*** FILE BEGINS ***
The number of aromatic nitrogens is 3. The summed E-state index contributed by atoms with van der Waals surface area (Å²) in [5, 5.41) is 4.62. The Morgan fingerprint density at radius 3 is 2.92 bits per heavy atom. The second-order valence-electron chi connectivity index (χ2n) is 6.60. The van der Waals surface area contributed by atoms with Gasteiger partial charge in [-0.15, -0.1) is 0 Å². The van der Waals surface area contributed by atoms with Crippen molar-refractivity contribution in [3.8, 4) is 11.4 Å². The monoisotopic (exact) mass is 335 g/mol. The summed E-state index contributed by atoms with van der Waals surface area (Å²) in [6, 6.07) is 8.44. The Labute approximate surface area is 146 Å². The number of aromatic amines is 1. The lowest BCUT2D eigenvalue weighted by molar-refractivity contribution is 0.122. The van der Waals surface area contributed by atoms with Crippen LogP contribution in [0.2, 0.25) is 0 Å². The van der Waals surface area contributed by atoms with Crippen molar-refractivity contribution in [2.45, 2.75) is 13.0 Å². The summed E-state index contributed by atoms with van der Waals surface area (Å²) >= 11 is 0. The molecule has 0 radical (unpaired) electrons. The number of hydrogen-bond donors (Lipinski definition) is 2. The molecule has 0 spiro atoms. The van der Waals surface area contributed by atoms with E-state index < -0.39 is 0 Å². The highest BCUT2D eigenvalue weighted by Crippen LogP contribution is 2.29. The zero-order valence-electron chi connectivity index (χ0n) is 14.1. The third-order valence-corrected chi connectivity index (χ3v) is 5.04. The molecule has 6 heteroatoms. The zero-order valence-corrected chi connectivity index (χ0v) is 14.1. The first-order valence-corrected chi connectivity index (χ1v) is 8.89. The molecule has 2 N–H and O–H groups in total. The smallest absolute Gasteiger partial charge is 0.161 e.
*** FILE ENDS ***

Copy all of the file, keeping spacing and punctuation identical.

The number of aromatic nitrogens is 3. The summed E-state index contributed by atoms with van der Waals surface area (Å²) in [5, 5.41) is 4.62. The Morgan fingerprint density at radius 3 is 2.92 bits per heavy atom. The second-order valence-electron chi connectivity index (χ2n) is 6.60. The van der Waals surface area contributed by atoms with Gasteiger partial charge in [-0.15, -0.1) is 0 Å². The van der Waals surface area contributed by atoms with Crippen molar-refractivity contribution in [3.8, 4) is 11.4 Å². The monoisotopic (exact) mass is 335 g/mol. The summed E-state index contributed by atoms with van der Waals surface area (Å²) in [6, 6.07) is 8.44. The Labute approximate surface area is 146 Å². The number of aromatic amines is 1. The lowest BCUT2D eigenvalue weighted by molar-refractivity contribution is 0.122. The van der Waals surface area contributed by atoms with Crippen LogP contribution in [0.2, 0.25) is 0 Å². The van der Waals surface area contributed by atoms with Crippen molar-refractivity contribution in [2.45, 2.75) is 13.0 Å². The summed E-state index contributed by atoms with van der Waals surface area (Å²) >= 11 is 0. The molecule has 0 radical (unpaired) electrons. The number of hydrogen-bond donors (Lipinski definition) is 2. The molecule has 0 spiro atoms. The van der Waals surface area contributed by atoms with E-state index < -0.39 is 0 Å². The highest BCUT2D eigenvalue weighted by Crippen LogP contribution is 2.29. The zero-order valence-electron chi connectivity index (χ0n) is 14.1. The third-order valence-corrected chi connectivity index (χ3v) is 5.04. The molecule has 6 heteroatoms. The zero-order valence-corrected chi connectivity index (χ0v) is 14.1. The first-order valence-corrected chi connectivity index (χ1v) is 8.89. The molecule has 2 N–H and O–H groups in total. The smallest absolute Gasteiger partial charge is 0.161 e.